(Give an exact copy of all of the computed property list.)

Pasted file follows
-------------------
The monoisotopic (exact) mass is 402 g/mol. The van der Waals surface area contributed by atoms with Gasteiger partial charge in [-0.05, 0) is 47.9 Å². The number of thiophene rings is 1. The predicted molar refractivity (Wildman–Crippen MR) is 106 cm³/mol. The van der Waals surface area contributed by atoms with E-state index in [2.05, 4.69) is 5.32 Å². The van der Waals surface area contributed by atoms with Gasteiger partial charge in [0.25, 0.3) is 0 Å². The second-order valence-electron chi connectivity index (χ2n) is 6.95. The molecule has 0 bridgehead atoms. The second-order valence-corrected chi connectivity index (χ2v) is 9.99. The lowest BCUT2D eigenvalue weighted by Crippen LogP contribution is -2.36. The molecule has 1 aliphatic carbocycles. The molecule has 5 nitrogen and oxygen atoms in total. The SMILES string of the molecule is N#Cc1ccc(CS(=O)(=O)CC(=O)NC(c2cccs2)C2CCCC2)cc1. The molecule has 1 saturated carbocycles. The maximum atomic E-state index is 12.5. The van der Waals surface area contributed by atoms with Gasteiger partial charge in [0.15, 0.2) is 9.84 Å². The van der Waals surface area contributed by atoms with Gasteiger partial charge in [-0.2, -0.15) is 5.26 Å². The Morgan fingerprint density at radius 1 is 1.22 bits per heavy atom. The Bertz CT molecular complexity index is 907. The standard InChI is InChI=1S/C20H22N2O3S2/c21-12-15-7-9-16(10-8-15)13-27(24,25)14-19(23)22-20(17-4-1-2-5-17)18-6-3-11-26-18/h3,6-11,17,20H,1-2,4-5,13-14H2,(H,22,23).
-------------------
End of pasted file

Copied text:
The monoisotopic (exact) mass is 402 g/mol. The van der Waals surface area contributed by atoms with Gasteiger partial charge in [-0.05, 0) is 47.9 Å². The number of thiophene rings is 1. The predicted molar refractivity (Wildman–Crippen MR) is 106 cm³/mol. The van der Waals surface area contributed by atoms with E-state index in [2.05, 4.69) is 5.32 Å². The van der Waals surface area contributed by atoms with Gasteiger partial charge in [0.25, 0.3) is 0 Å². The second-order valence-electron chi connectivity index (χ2n) is 6.95. The molecule has 0 bridgehead atoms. The second-order valence-corrected chi connectivity index (χ2v) is 9.99. The lowest BCUT2D eigenvalue weighted by Crippen LogP contribution is -2.36. The molecule has 1 aliphatic carbocycles. The molecule has 5 nitrogen and oxygen atoms in total. The SMILES string of the molecule is N#Cc1ccc(CS(=O)(=O)CC(=O)NC(c2cccs2)C2CCCC2)cc1. The molecule has 1 saturated carbocycles. The maximum atomic E-state index is 12.5. The van der Waals surface area contributed by atoms with Gasteiger partial charge in [0.15, 0.2) is 9.84 Å². The van der Waals surface area contributed by atoms with Gasteiger partial charge in [-0.2, -0.15) is 5.26 Å². The Morgan fingerprint density at radius 1 is 1.22 bits per heavy atom. The Bertz CT molecular complexity index is 907. The standard InChI is InChI=1S/C20H22N2O3S2/c21-12-15-7-9-16(10-8-15)13-27(24,25)14-19(23)22-20(17-4-1-2-5-17)18-6-3-11-26-18/h3,6-11,17,20H,1-2,4-5,13-14H2,(H,22,23).